You have to earn it— meaning you have to do things that promote a platform for free expression of ideas and not turn it into a woke platform where you’re silencing and even canceling conservatives.

Mr. Jekielek: China is a place that we cover extensively here at the Epoch Times. The Chinese Communist Party has been able to build a techno-fascist reality where you have surveillance, and it’s all internet connected. You have AI [Artificial Intelligence] identifying people’s faces through this extensive surveillance—you’re seeing this kind of thing.

In Xinjiang, you have a points system where when people do things that are amenable to the Communist Party, their social credit score goes up. When they do things that are against it goes down. It impacts what you’re able to buy, it impacts what you’re able to do in society, and whether you can get a train ticket even.

This dystopian reality that’s been created there, I think even George Orwell couldn’t have imagined because he couldn’t imagine the technology or imagined the direction very well. People have been saying here in America that the potential for the creation of this sort of dystopia exists with too much tech giant control. I’m wondering if you could comment on this, please.

Mr. Davis: I agree, we are becoming slaves to our cell phones, or iPhones, and the internet. It’s where we’re becoming completely dependent on it. And that’s, frankly, what Google wants. That’s what big tech wants. They want us, because they can commoditize us.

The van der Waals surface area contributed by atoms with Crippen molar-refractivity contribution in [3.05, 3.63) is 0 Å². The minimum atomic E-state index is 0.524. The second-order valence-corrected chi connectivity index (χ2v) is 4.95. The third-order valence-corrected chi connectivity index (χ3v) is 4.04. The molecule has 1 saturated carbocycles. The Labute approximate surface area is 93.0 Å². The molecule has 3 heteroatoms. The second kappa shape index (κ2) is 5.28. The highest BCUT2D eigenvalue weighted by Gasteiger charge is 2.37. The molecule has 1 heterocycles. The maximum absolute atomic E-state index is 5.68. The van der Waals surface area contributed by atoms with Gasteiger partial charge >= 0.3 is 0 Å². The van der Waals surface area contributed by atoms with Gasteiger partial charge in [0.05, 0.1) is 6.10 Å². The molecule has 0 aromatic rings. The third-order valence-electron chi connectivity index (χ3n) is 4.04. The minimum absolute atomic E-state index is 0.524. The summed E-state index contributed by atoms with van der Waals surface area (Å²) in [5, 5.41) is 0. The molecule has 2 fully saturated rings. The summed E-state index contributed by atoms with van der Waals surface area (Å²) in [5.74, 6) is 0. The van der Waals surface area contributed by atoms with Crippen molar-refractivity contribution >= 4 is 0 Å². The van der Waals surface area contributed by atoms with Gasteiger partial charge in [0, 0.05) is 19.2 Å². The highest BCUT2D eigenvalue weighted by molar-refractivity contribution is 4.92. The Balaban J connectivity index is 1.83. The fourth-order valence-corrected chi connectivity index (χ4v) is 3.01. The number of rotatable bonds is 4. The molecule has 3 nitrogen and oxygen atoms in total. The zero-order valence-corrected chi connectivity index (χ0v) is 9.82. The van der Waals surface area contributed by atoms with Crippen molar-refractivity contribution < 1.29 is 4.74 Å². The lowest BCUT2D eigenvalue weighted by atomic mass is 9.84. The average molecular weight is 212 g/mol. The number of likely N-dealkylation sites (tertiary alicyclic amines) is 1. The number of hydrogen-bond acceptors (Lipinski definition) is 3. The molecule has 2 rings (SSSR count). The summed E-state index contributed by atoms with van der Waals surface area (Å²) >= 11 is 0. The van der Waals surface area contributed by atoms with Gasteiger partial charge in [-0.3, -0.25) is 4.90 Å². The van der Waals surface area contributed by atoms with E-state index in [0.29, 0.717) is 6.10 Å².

With Google people think that they’re getting free Gmail, they get very inexpensive phones through Android, and free internet searches. They think it’s free, but they don’t understand the price of free. Google is a trillion dollar company. Its executives are billionaires. They didn’t become a trillion dollar company with billionaire executives by handing out freebies all day. Of course they’re making money.

How they’re making money is they’re not selling a commodity to you. They are selling you as the commodity. What they do is they find everything they can about you—they track your movements, they track your sleeping patterns, they track your internet searches, they track your health records.

At the Internet Accountability Project, my colleague, Rachel Boulevard, did an ad on this. You should go to our website and look at theiap.org. And there’s is an ad on there called, “Google is Evil.” And it goes through this. It documents everything that Google tracks about you and how they sell you as a commodity and how they sell you to advertisers.

That’s how they make their money. They make a lot of money—a trillion dollar company, because they learn everything they can about you. That’s the world we’re heading down. That’s the world we’re heading into. That’s why the internet accountability project is sounding the alarm.

Because if you have these monopolies who have so much control over everything that everyone does, that leads to a lot of dangers to our personal liberties. Instead of the Chinese Communist Party leaders controlling our lives, you’re going to have woke Google mid-level managers controlling our lives. We want to push back on that. People need to be aware of what they’re getting themselves into when they think they’re getting something for free with Google. They’re not. It’s not just Google; it’s all of the big tech platforms. But Google is by far the biggest and the worst offender.